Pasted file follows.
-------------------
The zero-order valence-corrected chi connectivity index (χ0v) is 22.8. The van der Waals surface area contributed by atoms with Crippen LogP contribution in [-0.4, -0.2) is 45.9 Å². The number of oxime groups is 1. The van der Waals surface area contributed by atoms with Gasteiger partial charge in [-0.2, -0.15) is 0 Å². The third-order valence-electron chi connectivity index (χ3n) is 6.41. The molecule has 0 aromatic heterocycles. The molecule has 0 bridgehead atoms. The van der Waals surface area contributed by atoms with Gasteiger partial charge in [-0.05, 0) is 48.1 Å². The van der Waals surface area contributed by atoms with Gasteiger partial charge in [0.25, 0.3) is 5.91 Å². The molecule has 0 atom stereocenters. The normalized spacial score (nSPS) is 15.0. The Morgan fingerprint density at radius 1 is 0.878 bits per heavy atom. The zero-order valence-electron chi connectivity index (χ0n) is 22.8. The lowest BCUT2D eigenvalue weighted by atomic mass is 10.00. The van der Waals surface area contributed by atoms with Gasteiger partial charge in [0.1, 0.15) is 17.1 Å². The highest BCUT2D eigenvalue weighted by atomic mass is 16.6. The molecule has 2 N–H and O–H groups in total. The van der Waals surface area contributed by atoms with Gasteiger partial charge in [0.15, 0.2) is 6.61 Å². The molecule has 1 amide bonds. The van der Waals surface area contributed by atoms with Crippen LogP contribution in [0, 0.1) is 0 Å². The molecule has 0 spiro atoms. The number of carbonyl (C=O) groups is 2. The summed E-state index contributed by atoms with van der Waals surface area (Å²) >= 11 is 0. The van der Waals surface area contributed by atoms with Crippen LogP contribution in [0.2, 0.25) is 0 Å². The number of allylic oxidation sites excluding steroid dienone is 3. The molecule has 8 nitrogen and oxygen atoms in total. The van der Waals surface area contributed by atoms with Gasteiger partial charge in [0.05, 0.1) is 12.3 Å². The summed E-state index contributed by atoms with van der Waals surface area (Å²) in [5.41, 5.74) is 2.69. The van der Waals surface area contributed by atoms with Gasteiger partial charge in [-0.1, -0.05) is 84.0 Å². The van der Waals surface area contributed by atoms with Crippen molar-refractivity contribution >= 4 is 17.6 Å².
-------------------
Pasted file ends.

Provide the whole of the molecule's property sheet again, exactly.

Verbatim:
The zero-order valence-corrected chi connectivity index (χ0v) is 22.8. The van der Waals surface area contributed by atoms with Crippen LogP contribution in [-0.4, -0.2) is 45.9 Å². The number of oxime groups is 1. The van der Waals surface area contributed by atoms with Gasteiger partial charge in [-0.2, -0.15) is 0 Å². The third-order valence-electron chi connectivity index (χ3n) is 6.41. The molecule has 0 aromatic heterocycles. The molecule has 0 bridgehead atoms. The van der Waals surface area contributed by atoms with Gasteiger partial charge in [-0.05, 0) is 48.1 Å². The van der Waals surface area contributed by atoms with Gasteiger partial charge in [0.25, 0.3) is 5.91 Å². The molecule has 0 atom stereocenters. The normalized spacial score (nSPS) is 15.0. The Morgan fingerprint density at radius 1 is 0.878 bits per heavy atom. The zero-order valence-electron chi connectivity index (χ0n) is 22.8. The lowest BCUT2D eigenvalue weighted by atomic mass is 10.00. The van der Waals surface area contributed by atoms with Gasteiger partial charge in [0.1, 0.15) is 17.1 Å². The highest BCUT2D eigenvalue weighted by atomic mass is 16.6. The molecule has 2 N–H and O–H groups in total. The van der Waals surface area contributed by atoms with Gasteiger partial charge in [0.15, 0.2) is 6.61 Å². The molecule has 1 amide bonds. The van der Waals surface area contributed by atoms with Crippen LogP contribution in [0, 0.1) is 0 Å². The molecule has 0 spiro atoms. The number of carbonyl (C=O) groups is 2. The summed E-state index contributed by atoms with van der Waals surface area (Å²) >= 11 is 0. The van der Waals surface area contributed by atoms with Crippen LogP contribution in [0.2, 0.25) is 0 Å². The number of allylic oxidation sites excluding steroid dienone is 3. The molecule has 8 nitrogen and oxygen atoms in total. The van der Waals surface area contributed by atoms with Gasteiger partial charge in [0.05, 0.1) is 12.3 Å². The summed E-state index contributed by atoms with van der Waals surface area (Å²) in [5.41, 5.74) is 2.69. The van der Waals surface area contributed by atoms with Gasteiger partial charge in [-0.1, -0.05) is 84.0 Å². The van der Waals surface area contributed by atoms with Crippen molar-refractivity contribution >= 4 is 17.6 Å².